A stunning pictorial of architecture and design, Moroccan Style takes us to a hot, dry land bordered on the east and south by the Sahara, on the west by the Atlantic, and on the north by the Mediterranean Sea. Forbidden by the Koran to depict any living part of creation literally, Moroccans have created inventive designs, which are seen in rugs, pottery, woodwork, and especially in the famous tilework zillij. The contrast of warm earth tones with the vivid blue of the sea and sky repeats time and again in the interiors and exteriors of the sumptuous villas presented in Moroccan Style. Moroccan dcor is a sublime balancing act, says author Alexandra Bonfante-Warren. A harmony of simplicity and elegant profusion.
Steeped in traditional Islamic culture, Morocco is nonetheless a very modern country, and its homes reflect this dichotomy. One home sports a modern brass door flanked by two traditional lanterns. In another, a clean-lined wrought iron and glass dining set is placed in the middle of a palatial outdoor courtyard surrounded by carved white columns. Windows are most often covered with wooden or iron openwork grilles both to block out the bright sun and to add natural ornamentation from the resulting shadows.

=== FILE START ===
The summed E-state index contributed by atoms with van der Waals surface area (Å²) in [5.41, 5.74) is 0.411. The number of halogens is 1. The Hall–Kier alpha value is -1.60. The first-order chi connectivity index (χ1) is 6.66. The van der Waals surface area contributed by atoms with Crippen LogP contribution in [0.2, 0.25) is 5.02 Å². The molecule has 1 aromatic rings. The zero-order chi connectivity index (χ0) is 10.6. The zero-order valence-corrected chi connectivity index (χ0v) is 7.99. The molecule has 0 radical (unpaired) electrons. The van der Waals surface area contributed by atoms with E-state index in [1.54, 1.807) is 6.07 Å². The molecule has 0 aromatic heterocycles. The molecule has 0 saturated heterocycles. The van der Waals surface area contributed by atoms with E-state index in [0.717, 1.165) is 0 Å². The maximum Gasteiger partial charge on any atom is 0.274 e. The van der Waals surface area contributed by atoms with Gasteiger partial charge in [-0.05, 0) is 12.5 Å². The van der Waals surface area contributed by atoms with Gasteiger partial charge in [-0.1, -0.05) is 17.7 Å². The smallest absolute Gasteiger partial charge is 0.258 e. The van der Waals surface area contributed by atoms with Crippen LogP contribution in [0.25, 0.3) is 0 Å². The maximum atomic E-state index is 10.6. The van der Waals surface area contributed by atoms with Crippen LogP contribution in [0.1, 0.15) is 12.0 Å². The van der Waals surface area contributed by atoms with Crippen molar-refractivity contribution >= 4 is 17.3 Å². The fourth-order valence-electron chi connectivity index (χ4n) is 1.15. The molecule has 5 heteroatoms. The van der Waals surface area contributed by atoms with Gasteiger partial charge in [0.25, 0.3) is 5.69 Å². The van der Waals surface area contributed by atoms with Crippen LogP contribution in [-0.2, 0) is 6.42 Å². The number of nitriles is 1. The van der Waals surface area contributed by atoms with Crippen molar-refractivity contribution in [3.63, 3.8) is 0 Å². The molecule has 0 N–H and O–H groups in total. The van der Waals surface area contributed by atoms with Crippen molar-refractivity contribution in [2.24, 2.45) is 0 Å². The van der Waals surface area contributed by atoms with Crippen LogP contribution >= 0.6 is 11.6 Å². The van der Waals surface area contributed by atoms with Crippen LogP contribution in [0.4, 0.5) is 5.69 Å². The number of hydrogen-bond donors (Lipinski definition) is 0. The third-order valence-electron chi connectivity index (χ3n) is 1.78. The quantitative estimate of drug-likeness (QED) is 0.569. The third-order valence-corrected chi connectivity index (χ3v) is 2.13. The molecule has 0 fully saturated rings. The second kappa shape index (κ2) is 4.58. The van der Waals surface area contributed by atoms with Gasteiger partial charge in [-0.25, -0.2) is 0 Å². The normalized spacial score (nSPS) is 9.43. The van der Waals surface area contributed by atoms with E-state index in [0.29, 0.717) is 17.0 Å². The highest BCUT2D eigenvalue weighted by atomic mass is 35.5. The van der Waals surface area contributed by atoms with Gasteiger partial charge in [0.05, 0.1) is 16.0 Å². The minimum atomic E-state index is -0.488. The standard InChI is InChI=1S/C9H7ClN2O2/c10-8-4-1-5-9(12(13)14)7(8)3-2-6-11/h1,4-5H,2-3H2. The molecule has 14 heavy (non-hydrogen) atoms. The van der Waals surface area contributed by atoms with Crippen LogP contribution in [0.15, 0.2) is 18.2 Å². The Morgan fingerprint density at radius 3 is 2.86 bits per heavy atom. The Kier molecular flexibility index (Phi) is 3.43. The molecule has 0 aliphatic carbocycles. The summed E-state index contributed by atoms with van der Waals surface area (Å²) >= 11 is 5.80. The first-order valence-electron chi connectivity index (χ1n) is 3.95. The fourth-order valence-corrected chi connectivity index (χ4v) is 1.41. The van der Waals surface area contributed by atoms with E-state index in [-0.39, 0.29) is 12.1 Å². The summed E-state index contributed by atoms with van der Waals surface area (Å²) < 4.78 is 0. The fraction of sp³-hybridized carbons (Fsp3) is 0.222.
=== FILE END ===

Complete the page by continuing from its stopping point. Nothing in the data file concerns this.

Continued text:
The number of intricate patterns used in one room can be overwhelming to the Western eye, but when an elaborately tiled floor is tempered by a dusty saffron wall, the result is both elegance and austerity. A book for those who yearn for a month in Tangiers, Moroccan Style offers a tantalizing glimpse into the distinctive artistry of one of the world's oldest cultures. --Dana Van Nest
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